Treasurys Extend Recent Gains

By Sam Goldfarb Features Dow Jones Newswires

U.S. government bonds strengthened Monday, picking up where they left off last week as investors reassess risks that led them to sell bonds for much of the previous two months.

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The yield on the benchmark 10-year Treasury note settled at 2.318%, compared with 2.343% Friday.

Yields, which fall when bond prices rise, have been on a steady retreat since the 10-year yield came close to reaching 2.5% near the end of October.

Analysts have pointed to several reasons behind the move, including President Donald Trump's nomination of Federal Reserve Board governor Jerome Powell as the next Fed chairman. Mr. Powell was seen as among the potential candidates least likely to shift to a more aggressive pace of interest-rate increases.

Prices of 10-year notes also have been supported by signals from the Treasury Department that it would meet additional borrowing needs largely through sales of short-term debt, keeping the weighted average maturity of outstanding debt at roughly current levels. Some investors had expected more issuance of long-term debt, possibly including new ultralong bonds such as those with 50-year maturities.

Recent developments have shown that a long-term move higher in yields "is going to be quite a bit more choppy than just a straight line," said Gennadiy Goldberg, senior U.S. rates strategist at TD Securities.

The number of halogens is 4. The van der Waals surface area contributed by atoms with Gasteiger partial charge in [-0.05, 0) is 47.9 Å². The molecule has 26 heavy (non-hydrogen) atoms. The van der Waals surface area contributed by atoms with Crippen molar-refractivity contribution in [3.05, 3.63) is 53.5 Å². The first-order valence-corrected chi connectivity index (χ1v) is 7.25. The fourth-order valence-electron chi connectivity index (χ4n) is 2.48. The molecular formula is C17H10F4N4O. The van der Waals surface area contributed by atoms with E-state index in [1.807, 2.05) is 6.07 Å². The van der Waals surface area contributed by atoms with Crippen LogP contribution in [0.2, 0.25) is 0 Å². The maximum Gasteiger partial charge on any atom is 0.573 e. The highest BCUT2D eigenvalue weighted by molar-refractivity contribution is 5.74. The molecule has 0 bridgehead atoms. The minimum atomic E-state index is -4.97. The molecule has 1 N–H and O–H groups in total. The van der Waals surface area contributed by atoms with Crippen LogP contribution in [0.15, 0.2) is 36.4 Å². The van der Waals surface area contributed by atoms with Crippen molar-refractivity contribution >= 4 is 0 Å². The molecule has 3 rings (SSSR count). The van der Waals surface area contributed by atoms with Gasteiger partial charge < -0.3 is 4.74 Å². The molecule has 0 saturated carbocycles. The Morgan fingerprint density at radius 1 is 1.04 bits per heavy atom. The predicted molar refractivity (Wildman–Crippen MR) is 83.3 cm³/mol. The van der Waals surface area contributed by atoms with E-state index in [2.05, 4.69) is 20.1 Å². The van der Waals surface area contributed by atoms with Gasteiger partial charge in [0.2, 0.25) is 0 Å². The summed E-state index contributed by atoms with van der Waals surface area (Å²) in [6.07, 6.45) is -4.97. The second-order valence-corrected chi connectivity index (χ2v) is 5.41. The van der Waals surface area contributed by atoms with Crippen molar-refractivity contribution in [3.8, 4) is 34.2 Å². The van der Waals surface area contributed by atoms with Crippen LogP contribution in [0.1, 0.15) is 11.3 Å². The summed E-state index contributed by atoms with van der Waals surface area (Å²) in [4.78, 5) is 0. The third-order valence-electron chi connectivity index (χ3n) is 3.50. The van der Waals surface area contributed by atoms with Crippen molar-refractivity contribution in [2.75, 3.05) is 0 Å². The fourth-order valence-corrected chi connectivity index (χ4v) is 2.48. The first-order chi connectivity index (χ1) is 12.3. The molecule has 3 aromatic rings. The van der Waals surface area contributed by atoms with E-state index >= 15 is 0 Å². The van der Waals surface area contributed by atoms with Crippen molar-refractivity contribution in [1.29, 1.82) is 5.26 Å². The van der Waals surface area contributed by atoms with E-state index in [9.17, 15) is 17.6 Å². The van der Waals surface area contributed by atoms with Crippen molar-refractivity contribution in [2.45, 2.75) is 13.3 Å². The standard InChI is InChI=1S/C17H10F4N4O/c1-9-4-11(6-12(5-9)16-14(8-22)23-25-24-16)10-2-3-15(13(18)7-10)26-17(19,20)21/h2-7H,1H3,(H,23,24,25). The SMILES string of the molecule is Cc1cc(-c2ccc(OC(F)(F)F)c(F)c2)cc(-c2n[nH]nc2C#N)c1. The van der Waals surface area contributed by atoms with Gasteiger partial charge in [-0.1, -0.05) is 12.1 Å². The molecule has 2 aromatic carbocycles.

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Investors had sold bonds in recent months partly out of the expectation that Congress would pass deficit-expanding tax cuts, but they have turned more skeptical recently as lawmakers have taken steps to advance a bill and political obstacles have come into focus, Mr. Goldberg said.

Meanwhile, demand for short-term bonds remains strong. The yield on two-year note settled Monday at 1.616%, down from 1.624% Friday but still up from 1.592% on Oct. 31.

Despite adjusting their expectations on other issues, investors still expect the Fed to raise interest rates in December, a move that typically has a larger negative impact on shorter-term Treasurys than longer-term bonds.

Federal funds futures, used by investors to place bets on the Fed's rate-policy outlook, showed late Monday a 100% chance that the central bank will raise rates at its December meeting, according to CME Group data, up from 93% a week ago.

Write to Sam Goldfarb at sam.goldfarb@wsj.com

(END) Dow Jones Newswires

November 06, 2017 15:50 ET (20:50 GMT)